By Edward Gross
Until it reached theatres, no one knew what to expect from Michael Bay’s adaptation of Transformers. Of course, from today’s perspective – with about $700 million at the global box office and a sequel being put into development – the concept seems like a no-brainer. But prior to its July release, there was some question as to whether or not the audience would embrace it.
Scripting was the writing duo of Alex Kurtzman and Roberto Orci (who, of course, have also written the new Star Trek), and what follows is an interview with the duo conducted shortly before the film’s release — presented here just in time for Paramount’s DVD release.
In describing the plotline for Transformers, Orci offers, “It’s about an alien race that’s in a very similar crossroads to where we are in the sense of being technologically advanced yet fighting within itself to the point where they endanger their own planet and existence. They’re fighting over an energy source and that’s why they’re on earth. This boy, who is a normal guy in high school who thinks he’s buying a normal car, actually finds out that his car is there to protect him because this boy is someone who can help this alien race find this energy source.” Thus begins one of the most unique alien invasion stories ever filmed.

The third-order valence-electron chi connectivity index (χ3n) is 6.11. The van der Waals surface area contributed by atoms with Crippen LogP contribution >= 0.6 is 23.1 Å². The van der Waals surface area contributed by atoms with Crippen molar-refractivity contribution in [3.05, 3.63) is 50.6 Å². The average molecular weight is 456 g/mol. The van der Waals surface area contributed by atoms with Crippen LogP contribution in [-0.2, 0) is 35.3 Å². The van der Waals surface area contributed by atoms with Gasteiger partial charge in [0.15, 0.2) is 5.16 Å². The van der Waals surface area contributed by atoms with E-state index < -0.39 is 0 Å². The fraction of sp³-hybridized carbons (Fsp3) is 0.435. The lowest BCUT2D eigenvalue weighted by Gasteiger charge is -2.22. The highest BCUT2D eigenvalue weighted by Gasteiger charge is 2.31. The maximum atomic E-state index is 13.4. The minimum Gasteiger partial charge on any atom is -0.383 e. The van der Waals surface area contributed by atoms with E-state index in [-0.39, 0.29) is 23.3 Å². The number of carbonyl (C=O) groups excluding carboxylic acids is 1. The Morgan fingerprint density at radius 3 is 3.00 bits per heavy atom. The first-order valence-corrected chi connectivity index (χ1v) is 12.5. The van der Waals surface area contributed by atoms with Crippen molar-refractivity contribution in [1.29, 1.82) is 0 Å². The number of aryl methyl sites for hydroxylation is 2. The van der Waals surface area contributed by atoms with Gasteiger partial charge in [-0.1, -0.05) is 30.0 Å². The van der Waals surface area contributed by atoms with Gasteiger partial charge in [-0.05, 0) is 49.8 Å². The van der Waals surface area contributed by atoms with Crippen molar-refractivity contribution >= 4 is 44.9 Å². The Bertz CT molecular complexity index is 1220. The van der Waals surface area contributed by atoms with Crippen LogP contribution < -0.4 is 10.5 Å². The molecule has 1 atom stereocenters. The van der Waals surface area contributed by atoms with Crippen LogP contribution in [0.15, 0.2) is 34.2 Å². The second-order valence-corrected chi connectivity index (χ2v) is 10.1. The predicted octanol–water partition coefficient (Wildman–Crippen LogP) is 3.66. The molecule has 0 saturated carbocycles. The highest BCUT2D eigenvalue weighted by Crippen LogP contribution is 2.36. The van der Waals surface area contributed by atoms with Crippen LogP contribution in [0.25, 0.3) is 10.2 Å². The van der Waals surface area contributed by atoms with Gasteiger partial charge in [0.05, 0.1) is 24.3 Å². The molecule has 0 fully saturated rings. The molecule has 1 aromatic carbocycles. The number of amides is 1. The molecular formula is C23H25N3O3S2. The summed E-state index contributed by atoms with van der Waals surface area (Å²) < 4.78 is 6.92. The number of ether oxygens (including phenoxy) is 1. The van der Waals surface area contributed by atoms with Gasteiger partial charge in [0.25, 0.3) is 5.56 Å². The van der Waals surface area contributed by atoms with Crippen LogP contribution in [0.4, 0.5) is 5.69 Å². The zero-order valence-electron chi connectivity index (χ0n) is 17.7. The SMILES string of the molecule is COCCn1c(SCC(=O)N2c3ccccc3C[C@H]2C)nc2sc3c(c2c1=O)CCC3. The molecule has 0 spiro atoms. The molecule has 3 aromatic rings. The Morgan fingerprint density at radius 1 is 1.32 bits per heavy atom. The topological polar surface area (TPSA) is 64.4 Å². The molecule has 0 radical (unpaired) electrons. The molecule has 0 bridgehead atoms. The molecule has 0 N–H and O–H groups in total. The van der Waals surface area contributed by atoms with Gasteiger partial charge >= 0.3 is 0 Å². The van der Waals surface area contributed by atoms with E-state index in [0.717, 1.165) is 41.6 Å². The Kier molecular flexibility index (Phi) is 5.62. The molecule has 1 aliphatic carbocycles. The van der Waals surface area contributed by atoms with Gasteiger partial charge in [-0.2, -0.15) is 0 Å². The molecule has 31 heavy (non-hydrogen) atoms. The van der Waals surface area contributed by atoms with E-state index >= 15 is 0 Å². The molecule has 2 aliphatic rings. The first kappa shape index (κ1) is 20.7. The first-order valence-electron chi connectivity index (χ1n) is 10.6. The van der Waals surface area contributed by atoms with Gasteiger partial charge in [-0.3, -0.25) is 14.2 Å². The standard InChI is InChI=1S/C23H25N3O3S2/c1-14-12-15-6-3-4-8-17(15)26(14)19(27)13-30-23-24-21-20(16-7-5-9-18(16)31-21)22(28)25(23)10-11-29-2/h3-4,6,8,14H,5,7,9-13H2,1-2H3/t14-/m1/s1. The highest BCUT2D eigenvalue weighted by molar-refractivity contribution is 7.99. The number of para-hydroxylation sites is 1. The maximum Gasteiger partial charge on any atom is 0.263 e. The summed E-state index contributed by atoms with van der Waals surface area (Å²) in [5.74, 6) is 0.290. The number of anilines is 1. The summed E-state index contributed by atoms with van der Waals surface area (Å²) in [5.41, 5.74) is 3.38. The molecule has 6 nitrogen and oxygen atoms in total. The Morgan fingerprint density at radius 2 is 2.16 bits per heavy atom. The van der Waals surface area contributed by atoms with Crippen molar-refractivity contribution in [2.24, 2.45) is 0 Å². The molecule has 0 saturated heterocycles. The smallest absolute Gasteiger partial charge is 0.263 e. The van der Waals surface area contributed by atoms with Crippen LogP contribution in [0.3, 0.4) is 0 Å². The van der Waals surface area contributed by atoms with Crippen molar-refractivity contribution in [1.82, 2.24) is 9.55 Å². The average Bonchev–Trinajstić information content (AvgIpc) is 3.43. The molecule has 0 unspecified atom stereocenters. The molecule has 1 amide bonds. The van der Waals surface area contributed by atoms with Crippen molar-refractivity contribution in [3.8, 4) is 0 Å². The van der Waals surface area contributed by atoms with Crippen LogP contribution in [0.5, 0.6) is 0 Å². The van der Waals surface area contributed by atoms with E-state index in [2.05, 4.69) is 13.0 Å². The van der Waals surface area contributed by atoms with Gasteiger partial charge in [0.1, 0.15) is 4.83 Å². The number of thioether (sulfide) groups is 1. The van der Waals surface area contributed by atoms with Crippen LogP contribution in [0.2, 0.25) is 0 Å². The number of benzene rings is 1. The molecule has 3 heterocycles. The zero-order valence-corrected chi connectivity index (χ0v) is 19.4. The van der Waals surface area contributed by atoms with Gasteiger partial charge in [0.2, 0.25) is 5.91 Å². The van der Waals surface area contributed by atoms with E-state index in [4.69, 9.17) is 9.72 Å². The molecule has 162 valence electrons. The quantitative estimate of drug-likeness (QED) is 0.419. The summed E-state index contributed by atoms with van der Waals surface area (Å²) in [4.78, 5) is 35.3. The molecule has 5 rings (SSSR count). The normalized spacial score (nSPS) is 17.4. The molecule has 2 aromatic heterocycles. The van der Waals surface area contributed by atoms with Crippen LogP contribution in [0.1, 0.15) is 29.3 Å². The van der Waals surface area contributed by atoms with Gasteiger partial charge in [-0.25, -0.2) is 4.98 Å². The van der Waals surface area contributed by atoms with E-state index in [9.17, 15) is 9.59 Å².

SFX: Given what you’re writing, I’m wondering about the challenges of taking an established franchise and translating it to a new medium. You’ve got Transformers going from cartoons and toys to a live action movie, while Star Trek is a prequel to a ‘60s TV show that has to reach today’s audience, which seems to have become decidedly non-Trek friendly as of late.